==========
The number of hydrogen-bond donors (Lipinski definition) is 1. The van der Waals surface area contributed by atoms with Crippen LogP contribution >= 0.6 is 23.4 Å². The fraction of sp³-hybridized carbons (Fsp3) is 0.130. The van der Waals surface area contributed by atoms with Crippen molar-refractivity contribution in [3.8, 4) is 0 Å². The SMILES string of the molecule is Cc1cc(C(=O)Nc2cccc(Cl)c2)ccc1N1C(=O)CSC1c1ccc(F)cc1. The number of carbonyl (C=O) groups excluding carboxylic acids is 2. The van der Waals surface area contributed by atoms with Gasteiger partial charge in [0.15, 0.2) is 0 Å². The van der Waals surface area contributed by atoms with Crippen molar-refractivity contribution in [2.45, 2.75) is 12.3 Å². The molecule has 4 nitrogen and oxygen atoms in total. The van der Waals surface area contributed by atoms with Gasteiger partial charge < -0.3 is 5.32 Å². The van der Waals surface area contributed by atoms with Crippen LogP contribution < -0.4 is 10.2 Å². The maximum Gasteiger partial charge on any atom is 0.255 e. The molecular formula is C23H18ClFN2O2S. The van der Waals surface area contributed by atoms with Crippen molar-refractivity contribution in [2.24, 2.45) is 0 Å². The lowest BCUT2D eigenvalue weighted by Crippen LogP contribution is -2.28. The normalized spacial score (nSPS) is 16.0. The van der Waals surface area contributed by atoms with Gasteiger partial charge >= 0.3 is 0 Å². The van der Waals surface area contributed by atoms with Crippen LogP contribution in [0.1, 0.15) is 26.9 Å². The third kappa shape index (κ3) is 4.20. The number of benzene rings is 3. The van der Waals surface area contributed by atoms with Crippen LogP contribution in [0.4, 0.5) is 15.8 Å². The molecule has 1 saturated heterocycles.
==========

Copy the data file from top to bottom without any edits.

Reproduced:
The number of hydrogen-bond donors (Lipinski definition) is 1. The van der Waals surface area contributed by atoms with Crippen LogP contribution >= 0.6 is 23.4 Å². The fraction of sp³-hybridized carbons (Fsp3) is 0.130. The van der Waals surface area contributed by atoms with Crippen molar-refractivity contribution in [3.8, 4) is 0 Å². The SMILES string of the molecule is Cc1cc(C(=O)Nc2cccc(Cl)c2)ccc1N1C(=O)CSC1c1ccc(F)cc1. The number of carbonyl (C=O) groups excluding carboxylic acids is 2. The van der Waals surface area contributed by atoms with Gasteiger partial charge in [0.15, 0.2) is 0 Å². The van der Waals surface area contributed by atoms with Crippen molar-refractivity contribution in [2.45, 2.75) is 12.3 Å². The molecule has 4 nitrogen and oxygen atoms in total. The van der Waals surface area contributed by atoms with Gasteiger partial charge < -0.3 is 5.32 Å². The van der Waals surface area contributed by atoms with Crippen LogP contribution < -0.4 is 10.2 Å². The maximum Gasteiger partial charge on any atom is 0.255 e. The molecular formula is C23H18ClFN2O2S. The van der Waals surface area contributed by atoms with Crippen molar-refractivity contribution in [2.24, 2.45) is 0 Å². The lowest BCUT2D eigenvalue weighted by Crippen LogP contribution is -2.28. The normalized spacial score (nSPS) is 16.0. The van der Waals surface area contributed by atoms with Gasteiger partial charge >= 0.3 is 0 Å². The van der Waals surface area contributed by atoms with Crippen LogP contribution in [0.1, 0.15) is 26.9 Å². The third kappa shape index (κ3) is 4.20. The number of benzene rings is 3. The van der Waals surface area contributed by atoms with Crippen LogP contribution in [0.4, 0.5) is 15.8 Å². The molecule has 1 saturated heterocycles.